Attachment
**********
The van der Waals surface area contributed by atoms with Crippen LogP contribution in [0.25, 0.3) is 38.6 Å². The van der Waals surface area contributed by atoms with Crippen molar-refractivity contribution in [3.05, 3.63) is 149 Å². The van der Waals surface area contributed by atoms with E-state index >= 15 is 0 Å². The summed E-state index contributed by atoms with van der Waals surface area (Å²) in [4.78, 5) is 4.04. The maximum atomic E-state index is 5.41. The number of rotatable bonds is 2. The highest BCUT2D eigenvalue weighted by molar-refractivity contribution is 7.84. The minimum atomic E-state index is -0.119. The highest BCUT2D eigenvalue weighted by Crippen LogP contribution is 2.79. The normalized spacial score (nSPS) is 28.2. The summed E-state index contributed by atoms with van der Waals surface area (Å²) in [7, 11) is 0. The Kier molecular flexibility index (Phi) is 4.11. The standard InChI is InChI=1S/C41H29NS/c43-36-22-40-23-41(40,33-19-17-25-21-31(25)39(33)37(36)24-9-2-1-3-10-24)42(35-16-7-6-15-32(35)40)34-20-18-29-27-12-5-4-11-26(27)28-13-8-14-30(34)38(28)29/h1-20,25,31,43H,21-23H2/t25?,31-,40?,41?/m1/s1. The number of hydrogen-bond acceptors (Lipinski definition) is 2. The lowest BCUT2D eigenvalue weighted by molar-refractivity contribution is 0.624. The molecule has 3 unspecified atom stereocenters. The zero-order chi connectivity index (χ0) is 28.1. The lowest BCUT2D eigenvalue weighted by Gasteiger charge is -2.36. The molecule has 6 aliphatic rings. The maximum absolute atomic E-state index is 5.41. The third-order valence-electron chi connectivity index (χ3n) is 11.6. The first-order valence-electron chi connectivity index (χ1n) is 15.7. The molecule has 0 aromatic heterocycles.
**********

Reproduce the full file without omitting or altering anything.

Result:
The van der Waals surface area contributed by atoms with Crippen LogP contribution in [0.25, 0.3) is 38.6 Å². The van der Waals surface area contributed by atoms with Crippen molar-refractivity contribution in [3.05, 3.63) is 149 Å². The van der Waals surface area contributed by atoms with E-state index >= 15 is 0 Å². The summed E-state index contributed by atoms with van der Waals surface area (Å²) in [4.78, 5) is 4.04. The maximum atomic E-state index is 5.41. The number of rotatable bonds is 2. The highest BCUT2D eigenvalue weighted by molar-refractivity contribution is 7.84. The minimum atomic E-state index is -0.119. The highest BCUT2D eigenvalue weighted by Crippen LogP contribution is 2.79. The normalized spacial score (nSPS) is 28.2. The summed E-state index contributed by atoms with van der Waals surface area (Å²) in [7, 11) is 0. The Kier molecular flexibility index (Phi) is 4.11. The standard InChI is InChI=1S/C41H29NS/c43-36-22-40-23-41(40,33-19-17-25-21-31(25)39(33)37(36)24-9-2-1-3-10-24)42(35-16-7-6-15-32(35)40)34-20-18-29-27-12-5-4-11-26(27)28-13-8-14-30(34)38(28)29/h1-20,25,31,43H,21-23H2/t25?,31-,40?,41?/m1/s1. The number of hydrogen-bond acceptors (Lipinski definition) is 2. The lowest BCUT2D eigenvalue weighted by molar-refractivity contribution is 0.624. The molecule has 3 unspecified atom stereocenters. The zero-order chi connectivity index (χ0) is 28.1. The lowest BCUT2D eigenvalue weighted by Gasteiger charge is -2.36. The molecule has 6 aliphatic rings. The maximum absolute atomic E-state index is 5.41. The third-order valence-electron chi connectivity index (χ3n) is 11.6. The first-order valence-electron chi connectivity index (χ1n) is 15.7. The molecule has 0 aromatic heterocycles.